“Your reflections on presence ran through many of the conversations during your last workshop and is also a continuing theme in your written works and elsewhere. Could you condense your views on this into an easily understandable, everyday definition? What’s necessary to become more present in every moment?”
My personal sense of presence that I kind of carry around with me is along the lines of “Somebody has to be there first before acting.” The more fully present one is, the better the results in whatever they’re doing — more precision, subtlety, relevance… — and much less dispersion and depletion. When you watch someone who is good at this, you can sometimes feel like they’re actually stretching out the walls of possibility in a given situation, literally creating open space. Much of this comes only through time and experience, eventually understanding that how one does something, not the specifics of action, is what impacts others most.
In thinking of people I know who have an exceptional presence, they all embody these common traits, which I hope serves as a decent working definition:
~ Open receptivity and panoramic perception
~ Attentiveness and conviction in engagement
~ Unselfconscious equanimity and generosity
~ Close, conscious proximity to essential priorities
~ Self-generated enthusiasm and inspiration
I hesitate to give a single example of this because there are so many variations in tone, mood, and forms of expression, but here’s someone with obvious presence who also happens to be talking about the subject…
2 Comments Add yours
It’s interesting how « Presence » is something you can actually analyze and describe that much. I didn’t think that it was something we could really talk about, because for me it was first the simple fact to be there , then, something that we feel about people’s presence but as we feel it more than we see it, it’s complicated to analyze it.
I remember Herzl Tobey, reading a text about women. You asked him to read, because he is amazing at it. He was often looking at me during his end of sentences. I don’t think it was on purpose, I was right in front of him after all ..
But that day, I cried so much, and not for the text, which I understood nothing about, but for the intense and calm look of Herlz who put his whole body and presence at the service of this magnificent (I suppose) text.
I was also a little scared because I didn’t understand why I was crying so much. But it was simply the presence of Herzl that impacted me so much and touched me right into my heart. He was so there, so true, so transparent. And that day I could almost touch his presence with my fingers.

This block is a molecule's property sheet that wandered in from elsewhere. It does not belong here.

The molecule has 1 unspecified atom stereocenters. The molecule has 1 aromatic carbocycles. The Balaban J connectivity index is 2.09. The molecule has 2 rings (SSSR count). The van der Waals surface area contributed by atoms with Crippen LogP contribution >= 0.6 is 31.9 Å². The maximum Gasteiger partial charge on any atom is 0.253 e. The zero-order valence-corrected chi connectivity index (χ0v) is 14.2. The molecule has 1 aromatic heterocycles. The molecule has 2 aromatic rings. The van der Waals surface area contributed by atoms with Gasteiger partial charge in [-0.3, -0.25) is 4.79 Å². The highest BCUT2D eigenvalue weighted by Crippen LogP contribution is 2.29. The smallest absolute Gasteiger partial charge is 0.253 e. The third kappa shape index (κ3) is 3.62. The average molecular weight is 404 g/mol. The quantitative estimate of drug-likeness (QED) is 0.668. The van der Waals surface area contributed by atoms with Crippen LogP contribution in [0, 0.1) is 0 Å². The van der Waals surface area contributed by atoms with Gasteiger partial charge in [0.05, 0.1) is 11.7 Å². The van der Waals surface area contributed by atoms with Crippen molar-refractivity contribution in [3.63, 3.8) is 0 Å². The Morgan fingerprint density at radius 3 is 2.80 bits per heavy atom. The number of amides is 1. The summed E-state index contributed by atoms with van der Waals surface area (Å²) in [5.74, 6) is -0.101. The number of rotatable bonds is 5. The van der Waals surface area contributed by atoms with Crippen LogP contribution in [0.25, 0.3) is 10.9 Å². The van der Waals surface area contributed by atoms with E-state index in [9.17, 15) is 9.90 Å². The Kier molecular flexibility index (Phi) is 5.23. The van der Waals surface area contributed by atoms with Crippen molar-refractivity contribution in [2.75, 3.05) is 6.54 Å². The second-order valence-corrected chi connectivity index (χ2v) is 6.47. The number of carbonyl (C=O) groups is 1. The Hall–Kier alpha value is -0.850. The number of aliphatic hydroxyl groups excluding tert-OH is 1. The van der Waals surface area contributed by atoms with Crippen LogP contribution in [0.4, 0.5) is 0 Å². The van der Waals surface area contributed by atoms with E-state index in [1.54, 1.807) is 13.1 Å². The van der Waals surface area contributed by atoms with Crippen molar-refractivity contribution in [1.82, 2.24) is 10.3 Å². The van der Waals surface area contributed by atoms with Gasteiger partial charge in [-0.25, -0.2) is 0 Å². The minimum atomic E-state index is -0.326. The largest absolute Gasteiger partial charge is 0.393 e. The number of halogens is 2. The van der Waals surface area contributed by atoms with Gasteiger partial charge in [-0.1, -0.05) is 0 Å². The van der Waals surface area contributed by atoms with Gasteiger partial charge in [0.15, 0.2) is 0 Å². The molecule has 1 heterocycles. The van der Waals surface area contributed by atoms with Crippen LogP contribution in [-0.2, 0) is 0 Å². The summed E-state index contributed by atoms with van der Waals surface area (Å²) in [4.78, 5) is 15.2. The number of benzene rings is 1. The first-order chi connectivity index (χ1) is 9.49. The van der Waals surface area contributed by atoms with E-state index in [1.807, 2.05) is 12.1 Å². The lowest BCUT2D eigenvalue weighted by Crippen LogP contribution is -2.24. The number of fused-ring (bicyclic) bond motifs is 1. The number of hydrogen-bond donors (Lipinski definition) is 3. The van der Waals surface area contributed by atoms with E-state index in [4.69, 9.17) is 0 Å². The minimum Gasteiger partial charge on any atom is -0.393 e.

This is a great description of the impact that exceptional presence can bring. Mr. Tobey, being a formidable film actor with many years of practicing presence, certainly has an unusual gift that most of us don’t. But the elements that make him as powerful as he is are well defined, I believe, in the highlighted text in this post, especially Attentiveness and Conviction in Engagement. Unlike many performers, perhaps especially actors (yes, we know you can act crazy, but can you act sane?), he takes such work on not as a form of pretending to be someone or something but as an unraveling and revealing of some aspect of his real nature. When someone is good at this, it can strike like lightning through our defenses into the deeper parts of our beings. You feel that you are really being spoken to, and you are.
That’s a wonderful phrase you came up with: “whole body and presence at the service of this.” (A kind of. “I am only here to offer my service.”) It’s really secondary, and in some cases irrelevant, what that service is to. Just that you as “performer” hold it with absolute conviction as you truthfully express yourself, with no runoff attention toward manipulation or conning your audience. As you point out, the presence creates the impact even if you don’t know what the hell he’s even saying. Any real conversation will leave you with this experience; the information exchanged is often forgotten and not the point.
“…touched me right into my heart”… This is what we so often seek in communication of all kinds, yet we most often try to (uncourageously) appeal to the rational intellect with the occasional token gesture toward common, familiar sensibilities and emotions. Thereby missing the point and the opportunity (like a door that starts to close the moment we lose our honest sincerity and quicky slams shut). I’m not only referring to emotions here – I mean the experience of recognizing someone truly giving something of themselves, your “He was so there, so true, so transparent.” That is what cuts through all the commonplaceness and drudgery of existence. Suddenly life is real (which, yes, can be scary, too, because it is so unusual and curiously affecting.)
As D. T. Suzuki said about this failure of true presence, and I have this quote up on my most recent Immersion post: “ONLY TOUCHES THE FRINGE OF PERSONALITY, IT DOES NOT CAUSE A COMMOTION IN THE DEEPEST PARTS OF THE SOUL… WE MAY BE CLEVER, BRIGHT, AND ALL THAT, BUT WHAT WE PRODUCE LACKS DEPTH, SINCERITY, AND DOES NOT APPEAL TO THE INMOST FEELINGS.” We don’t fully “buy” it because we know intuitively, instantaneously, that it lacks soul itself, that nothing of significance or genuine personal risk was invested in what was produced.
Your own courageous, creatively insightful and revealing comments here certainly meet Mr. Tobey’s and Mr. Suzuki’s guiding presences, and it’s inspiring to share in the conversation.
A piercing line to go along with your own from the song above in this post: “Whoa Free to be sure of what I am and who I need not be.”